Sally Potter has been producing little treasures for nearly three decades -- the kind of films that might quietly change your life through some chance encounter late at night on SBS, or at a video store. Completely distinct, stridently political, strikingly unconventional.
The sumptuous Orlando (1992), adapted from Virginia Woolf's novel, sprawls luxuriously across centuries and has a young, otherworldly Tilda Swinton switching genders midway through; The Tango Lesson (1997) is a charged, meta, quasi-musical (Potter herself stars and dances beautifully); while the haunting war-on-terror love story, Yes (2005), is spoken entirely in Shakespearean iambic pentameter.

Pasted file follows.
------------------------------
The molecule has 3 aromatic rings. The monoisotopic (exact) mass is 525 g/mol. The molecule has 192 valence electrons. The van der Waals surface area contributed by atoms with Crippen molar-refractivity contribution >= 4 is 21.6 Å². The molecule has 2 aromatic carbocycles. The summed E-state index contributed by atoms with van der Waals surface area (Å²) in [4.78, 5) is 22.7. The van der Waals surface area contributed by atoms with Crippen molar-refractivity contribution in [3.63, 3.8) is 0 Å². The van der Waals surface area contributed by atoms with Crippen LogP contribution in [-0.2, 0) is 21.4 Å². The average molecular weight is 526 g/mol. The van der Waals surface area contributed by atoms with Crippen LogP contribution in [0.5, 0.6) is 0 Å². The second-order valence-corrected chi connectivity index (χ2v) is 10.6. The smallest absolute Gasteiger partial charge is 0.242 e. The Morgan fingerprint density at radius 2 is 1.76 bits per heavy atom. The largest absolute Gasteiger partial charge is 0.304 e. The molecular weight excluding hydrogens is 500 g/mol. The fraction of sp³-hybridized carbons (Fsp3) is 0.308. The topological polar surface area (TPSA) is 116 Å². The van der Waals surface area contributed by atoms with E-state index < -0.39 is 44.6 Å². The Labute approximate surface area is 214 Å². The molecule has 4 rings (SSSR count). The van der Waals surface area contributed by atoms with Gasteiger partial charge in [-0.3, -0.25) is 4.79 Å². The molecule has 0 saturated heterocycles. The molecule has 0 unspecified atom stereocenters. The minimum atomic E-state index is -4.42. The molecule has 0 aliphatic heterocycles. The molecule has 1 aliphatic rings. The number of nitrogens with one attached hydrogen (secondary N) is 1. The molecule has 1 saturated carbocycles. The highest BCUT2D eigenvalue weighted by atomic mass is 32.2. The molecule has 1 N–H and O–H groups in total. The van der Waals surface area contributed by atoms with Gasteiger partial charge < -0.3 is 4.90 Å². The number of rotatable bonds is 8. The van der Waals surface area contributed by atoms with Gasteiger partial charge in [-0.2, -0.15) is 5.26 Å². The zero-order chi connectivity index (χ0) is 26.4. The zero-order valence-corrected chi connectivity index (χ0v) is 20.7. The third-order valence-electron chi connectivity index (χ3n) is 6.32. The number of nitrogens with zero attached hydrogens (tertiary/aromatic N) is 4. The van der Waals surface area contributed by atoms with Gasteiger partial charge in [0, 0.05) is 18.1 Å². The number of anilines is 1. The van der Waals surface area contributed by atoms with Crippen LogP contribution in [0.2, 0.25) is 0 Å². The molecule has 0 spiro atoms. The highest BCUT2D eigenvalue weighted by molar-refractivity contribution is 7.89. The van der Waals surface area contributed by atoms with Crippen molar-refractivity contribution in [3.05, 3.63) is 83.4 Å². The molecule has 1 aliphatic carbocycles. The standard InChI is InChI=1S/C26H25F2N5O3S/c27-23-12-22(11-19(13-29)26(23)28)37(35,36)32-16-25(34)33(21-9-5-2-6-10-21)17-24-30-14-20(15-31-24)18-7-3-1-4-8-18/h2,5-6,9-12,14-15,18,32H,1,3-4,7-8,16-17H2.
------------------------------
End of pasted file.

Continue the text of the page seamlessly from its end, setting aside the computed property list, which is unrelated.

Now she returns with The Party, a short, blackly hilarious chamber piece, and maybe her most straightforward effort yet. Shot in crisp, chilly black and white, and unfolding in real time over an increasingly fraught hour, it centres on a group of friends who gather at Janet (Kristen Scott-Thomas)'s house, ostensibly to celebrate her ascension to shadow health minister in an unspecified (but we can guess) British party.